Wednesday, November 29 @ 6:00 – 8:00pm
Old North Foundation Speaker Series
Still They Persisted: What a 105 Year Old Strike in Lawrence, MA Can Teach Us About Organization and Social Change
Speaker: Robert Forrant
Tickets: “pay what you will” donation
The 1912 Bread & Roses Strike in Lawrence, MA teaches us much about how positive social change is made. The persistence exhibited 105 years ago built strength out of diversity and won a hard fought strike against powerful woolen mill owners. Professor Forrant will discuss this impressive strike, proved effective largely due to its level of organization and collaboration across ethnic and gender lines. Thousands of workers—the majority women—engaged in a well-organized walkout, standing firm against entrenched mill owners and their militia and police. Workers maintained soup kitchens and nurseries for children. Meetings were simultaneously translated into nearly 30 languages. Representatives from every nationality formed a 50-person strike leadership group. Immigrant workers, male and female, stood together and won!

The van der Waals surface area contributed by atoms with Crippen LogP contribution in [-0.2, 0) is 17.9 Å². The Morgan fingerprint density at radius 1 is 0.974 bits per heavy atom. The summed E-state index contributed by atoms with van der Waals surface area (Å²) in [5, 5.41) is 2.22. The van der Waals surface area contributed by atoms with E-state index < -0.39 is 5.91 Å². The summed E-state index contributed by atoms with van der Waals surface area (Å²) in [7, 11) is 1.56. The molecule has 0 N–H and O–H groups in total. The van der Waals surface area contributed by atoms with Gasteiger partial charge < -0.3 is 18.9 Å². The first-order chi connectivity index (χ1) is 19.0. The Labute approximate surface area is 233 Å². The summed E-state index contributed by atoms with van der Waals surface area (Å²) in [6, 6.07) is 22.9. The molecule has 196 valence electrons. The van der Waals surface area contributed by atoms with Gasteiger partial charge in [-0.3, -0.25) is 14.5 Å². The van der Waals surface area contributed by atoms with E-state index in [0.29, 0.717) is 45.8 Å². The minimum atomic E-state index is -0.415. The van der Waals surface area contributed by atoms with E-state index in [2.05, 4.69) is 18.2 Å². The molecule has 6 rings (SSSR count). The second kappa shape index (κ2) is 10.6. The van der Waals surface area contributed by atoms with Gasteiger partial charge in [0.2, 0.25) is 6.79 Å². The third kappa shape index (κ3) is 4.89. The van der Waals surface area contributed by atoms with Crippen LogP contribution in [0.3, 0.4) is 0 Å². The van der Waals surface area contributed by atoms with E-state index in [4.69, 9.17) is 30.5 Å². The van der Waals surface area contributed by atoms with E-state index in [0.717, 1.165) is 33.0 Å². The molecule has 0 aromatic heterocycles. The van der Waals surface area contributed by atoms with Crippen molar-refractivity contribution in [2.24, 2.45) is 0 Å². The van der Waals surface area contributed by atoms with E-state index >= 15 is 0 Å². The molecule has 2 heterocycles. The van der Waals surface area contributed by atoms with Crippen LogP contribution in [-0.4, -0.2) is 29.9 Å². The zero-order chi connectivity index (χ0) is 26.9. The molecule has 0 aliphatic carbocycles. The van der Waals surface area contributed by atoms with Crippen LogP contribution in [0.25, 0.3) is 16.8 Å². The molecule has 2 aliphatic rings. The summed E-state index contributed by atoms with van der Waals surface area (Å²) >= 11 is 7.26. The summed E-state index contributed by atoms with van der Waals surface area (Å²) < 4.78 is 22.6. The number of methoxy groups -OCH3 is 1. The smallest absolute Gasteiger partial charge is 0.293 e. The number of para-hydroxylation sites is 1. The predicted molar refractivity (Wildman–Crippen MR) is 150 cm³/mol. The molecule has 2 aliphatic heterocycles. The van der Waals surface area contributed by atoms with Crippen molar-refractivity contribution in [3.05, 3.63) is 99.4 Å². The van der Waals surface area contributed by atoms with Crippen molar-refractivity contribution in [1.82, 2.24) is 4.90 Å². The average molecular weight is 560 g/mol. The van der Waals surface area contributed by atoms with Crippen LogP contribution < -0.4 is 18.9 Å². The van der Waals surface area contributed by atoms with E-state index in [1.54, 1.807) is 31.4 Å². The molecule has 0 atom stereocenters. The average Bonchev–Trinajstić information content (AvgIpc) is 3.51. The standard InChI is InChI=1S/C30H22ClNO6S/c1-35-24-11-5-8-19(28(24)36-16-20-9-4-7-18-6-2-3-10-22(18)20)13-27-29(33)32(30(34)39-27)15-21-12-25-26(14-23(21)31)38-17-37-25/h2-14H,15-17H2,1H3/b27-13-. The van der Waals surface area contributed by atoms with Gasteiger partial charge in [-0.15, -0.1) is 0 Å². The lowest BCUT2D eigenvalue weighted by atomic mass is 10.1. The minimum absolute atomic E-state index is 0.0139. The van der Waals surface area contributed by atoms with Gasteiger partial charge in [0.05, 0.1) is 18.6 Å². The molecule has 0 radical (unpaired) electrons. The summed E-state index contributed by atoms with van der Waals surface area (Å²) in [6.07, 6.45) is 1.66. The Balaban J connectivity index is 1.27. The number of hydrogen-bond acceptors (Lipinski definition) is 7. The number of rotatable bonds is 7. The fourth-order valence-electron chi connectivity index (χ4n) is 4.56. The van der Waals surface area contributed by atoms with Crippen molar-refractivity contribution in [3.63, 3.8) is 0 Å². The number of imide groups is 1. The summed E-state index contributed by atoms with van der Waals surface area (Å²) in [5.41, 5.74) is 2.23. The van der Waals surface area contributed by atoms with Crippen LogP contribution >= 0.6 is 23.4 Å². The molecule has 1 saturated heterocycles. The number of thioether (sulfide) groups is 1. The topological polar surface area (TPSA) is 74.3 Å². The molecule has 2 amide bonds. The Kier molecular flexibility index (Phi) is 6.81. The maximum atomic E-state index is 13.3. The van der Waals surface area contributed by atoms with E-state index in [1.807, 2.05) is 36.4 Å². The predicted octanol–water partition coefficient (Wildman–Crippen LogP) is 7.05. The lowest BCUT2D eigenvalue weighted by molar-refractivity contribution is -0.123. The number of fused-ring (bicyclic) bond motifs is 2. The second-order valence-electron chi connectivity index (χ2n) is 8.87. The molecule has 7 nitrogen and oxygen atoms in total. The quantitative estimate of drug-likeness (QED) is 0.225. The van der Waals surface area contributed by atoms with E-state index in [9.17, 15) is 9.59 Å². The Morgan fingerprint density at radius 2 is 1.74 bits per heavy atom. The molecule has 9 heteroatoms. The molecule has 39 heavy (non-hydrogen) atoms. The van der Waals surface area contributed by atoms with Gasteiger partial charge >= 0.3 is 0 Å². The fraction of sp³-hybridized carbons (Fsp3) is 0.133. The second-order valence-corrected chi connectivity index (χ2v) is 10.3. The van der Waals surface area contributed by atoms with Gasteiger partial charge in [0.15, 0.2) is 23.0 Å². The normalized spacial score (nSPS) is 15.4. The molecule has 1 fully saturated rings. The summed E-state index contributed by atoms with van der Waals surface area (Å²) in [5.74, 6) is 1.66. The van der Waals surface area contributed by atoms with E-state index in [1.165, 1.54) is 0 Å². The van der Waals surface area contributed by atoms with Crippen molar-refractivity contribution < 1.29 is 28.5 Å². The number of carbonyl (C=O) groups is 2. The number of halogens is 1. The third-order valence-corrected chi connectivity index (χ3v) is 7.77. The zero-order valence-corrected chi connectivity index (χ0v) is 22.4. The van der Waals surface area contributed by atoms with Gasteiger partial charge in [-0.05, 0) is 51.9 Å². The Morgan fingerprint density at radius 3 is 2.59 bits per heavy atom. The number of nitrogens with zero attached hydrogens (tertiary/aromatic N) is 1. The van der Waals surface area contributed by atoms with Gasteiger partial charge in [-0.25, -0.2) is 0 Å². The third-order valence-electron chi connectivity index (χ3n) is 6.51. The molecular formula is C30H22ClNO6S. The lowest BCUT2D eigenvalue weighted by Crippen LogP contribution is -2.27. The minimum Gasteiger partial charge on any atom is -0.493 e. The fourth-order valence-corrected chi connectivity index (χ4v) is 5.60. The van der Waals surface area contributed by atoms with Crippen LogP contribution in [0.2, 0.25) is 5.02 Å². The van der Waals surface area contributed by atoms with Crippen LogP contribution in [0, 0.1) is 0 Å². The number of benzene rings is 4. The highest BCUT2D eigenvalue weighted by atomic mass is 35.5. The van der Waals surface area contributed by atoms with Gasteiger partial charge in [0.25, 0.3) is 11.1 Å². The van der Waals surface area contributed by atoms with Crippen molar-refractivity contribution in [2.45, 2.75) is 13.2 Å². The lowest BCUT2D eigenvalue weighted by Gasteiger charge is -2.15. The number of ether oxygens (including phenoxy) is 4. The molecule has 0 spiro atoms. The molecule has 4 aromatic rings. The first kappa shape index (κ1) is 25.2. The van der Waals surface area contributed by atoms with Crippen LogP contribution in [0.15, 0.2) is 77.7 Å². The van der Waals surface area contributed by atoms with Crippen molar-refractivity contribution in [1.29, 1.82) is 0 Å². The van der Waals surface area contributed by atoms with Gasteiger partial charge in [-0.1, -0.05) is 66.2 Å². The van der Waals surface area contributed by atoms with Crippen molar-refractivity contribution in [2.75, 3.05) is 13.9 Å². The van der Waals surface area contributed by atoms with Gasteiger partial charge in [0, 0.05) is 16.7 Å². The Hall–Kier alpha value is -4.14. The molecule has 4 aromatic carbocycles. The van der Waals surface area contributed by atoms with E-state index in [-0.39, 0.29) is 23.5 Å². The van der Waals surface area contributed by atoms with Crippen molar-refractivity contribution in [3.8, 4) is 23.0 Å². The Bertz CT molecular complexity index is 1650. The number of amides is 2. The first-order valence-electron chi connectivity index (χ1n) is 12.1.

Join Robert Forrant and Bernard Trubowitz, museum educator, immediately following the lecture for a reception and Community Conversation focused on the state of labor in the United States today. How does our past inform the anti-worker, anti-immigrant climate we find ourselves in? Registration is required for the second part of the evening.
Robert Forrant, on the faculty at the University of Massachusetts Lowell since 1994, is Distinguished University Professor of History and director of the department’s graduate program. A board member of the Lawrence History Center, he is on the editorial board of Mass Benchmarks, a joint publication of the UMass President’s Office and the Federal Reserve Bank of Boston. In 2012 he worked extensively on programs dedicated to the centennial anniversary of the Bread and Roses Strike. He has been principal historian on numerous projects funded by the National Endowment for the Humanities, the Lowell National Historical Park, and the Massachusetts Foundation for the Humanities, which honored him with their public history commendation in 2015.